THE ARTIST: Andrii Chernovil with the painting that he did in Nepal Photos by Umer Nangiana EXPENSIVE: Right: This is the most expensive painting at the exhibition priced at QR100,000.
By Umer Nangiana
A deadly Himalayan earthquake of magnitude 7.8 struck the mountain state of Nepal on April 25, killing more than 7,000 people and injuring more than twice as many. Rescuers are still trying to find survivors from under the rubble of collapsed buildings while scores of people are feared missing.
With houses destroyed, thousands have been rendered shelter less and the world humanitarian organisations estimate more than a million people are in immediate need of food, medical help and financial assistance.
In multiple campaigns, people from across the world are contributing with cash, kind and services to the international aid effort. Yet, there are many who want to make a meaningful contribution on a personal level.
Andrii Chernovil, the 37-year-old Ukrainian artist based in Doha, is one of them. He has come forward to help Nepal and its people, whom he got to know from very close, with what he knows best, art. He has put up his best work, four of his most expensive paintings, for sale at his latest exhibition.
Chernovil has decided to donate every single penny gathered from the sale of these paintings to Nepal.
“This is one of my best works. And when it is sold, all the proceeds will go to help the people of Nepal,” Chernovil points to a large size vertical painting installed in one corner of building 18 in Katara Cultural Village where his latest exhibition “National Heritage” has recently started.
The painting reflects a mirage — your first look would show you a form resembling a geographical area on the map, from which the image of a lady in black emerges. If you observe from a little more distance, you would see that the first one in fact is a sketch of a man giving way to the image of the veiled lady who is wearing jewellery.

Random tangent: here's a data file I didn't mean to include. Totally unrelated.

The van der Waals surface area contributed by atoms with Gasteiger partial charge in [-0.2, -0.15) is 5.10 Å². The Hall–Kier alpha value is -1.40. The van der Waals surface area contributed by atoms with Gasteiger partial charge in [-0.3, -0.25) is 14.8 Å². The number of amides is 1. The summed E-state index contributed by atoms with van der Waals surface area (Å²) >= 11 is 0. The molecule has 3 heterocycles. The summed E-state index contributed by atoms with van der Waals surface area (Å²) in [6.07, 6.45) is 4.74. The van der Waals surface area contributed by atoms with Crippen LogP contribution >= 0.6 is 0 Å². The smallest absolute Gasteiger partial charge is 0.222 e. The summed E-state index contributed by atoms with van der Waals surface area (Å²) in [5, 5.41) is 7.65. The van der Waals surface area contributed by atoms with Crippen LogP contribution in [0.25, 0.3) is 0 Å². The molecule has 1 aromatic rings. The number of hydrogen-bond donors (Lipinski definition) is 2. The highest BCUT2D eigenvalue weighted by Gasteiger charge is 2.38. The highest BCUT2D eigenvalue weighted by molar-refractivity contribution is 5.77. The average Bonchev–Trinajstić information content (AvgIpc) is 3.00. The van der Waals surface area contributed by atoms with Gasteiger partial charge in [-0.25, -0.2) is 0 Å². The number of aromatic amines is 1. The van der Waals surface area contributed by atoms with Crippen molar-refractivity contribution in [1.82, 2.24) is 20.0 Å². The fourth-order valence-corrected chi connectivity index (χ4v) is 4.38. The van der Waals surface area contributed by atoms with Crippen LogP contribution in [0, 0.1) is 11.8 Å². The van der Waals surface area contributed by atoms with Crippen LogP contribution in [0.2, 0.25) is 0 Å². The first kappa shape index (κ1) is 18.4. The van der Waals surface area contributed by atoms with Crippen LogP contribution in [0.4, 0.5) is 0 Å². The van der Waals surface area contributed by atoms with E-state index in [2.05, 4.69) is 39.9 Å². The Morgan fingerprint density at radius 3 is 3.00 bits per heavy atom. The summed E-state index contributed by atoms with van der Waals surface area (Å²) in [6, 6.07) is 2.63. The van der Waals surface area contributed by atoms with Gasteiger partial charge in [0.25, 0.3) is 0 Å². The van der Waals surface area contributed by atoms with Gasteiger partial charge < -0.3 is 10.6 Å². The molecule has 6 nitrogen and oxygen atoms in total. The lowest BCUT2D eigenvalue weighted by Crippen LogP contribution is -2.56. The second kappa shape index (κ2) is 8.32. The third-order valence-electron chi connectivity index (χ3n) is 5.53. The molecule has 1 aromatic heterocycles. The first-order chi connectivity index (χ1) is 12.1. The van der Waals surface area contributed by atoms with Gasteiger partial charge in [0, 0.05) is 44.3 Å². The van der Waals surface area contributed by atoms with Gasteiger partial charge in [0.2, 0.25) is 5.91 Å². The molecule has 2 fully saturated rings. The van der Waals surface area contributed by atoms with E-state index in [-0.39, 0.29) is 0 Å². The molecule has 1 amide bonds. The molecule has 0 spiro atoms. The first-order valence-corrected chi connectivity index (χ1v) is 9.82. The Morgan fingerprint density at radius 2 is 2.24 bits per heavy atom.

“This is the most expensive painting in the exhibition, priced at QR100,000. But in general the paintings are priced between QR17,000 to QR27,000,” says the artist. Four paintings at the exhibition, the most expensive ones, have been dedicated to generate funds for Nepal.
“I am not targeting to generate any specific amount from the sale of these paintings but whatever money we are be able to generate, all of it will go to help the people of Nepal. And I am confident that we will be able to generate a handsome sum,” says Chernovil.
The Ukrainian artist, who along with his artist wife Nadia Chernovil works at Decoration Centre Doha as Creative Director, says he has been affected on a personal level by the devastating earthquake that destroyed Nepal.
Chernovils love travelling. Before coming to Doha, they had a tour of different continents and visited Nepal as well.
“It is such a beautiful country. In fact, this picture here was painted in Nepal. It is called the blue monkey and I painted it in Pokhara, Nepal,” Chernovil points to beautiful painting which shows a monkey’s face appearing out of an abstraction of colours.
“I feel a bond with the people of Nepal and their culture. I want to help them in whatever way I can. As I am an artist, I wanted to do it with something that I do best,” the Ukrainian artist said.
Art, he says, is all about sharing love. He feels that art is not the property of a single person. Through his personal exhibition, he wants to help the people whom he has known and with whom he has affinity.
Born in Odessa Ukraine, Chernovil graduated from Odessa State Art College in 2000. Since then he has taken part in various regional and international level projects on painting and art. His work has been exhibited at galleries across the world and dozens of his pieces are in the private collections of art lovers.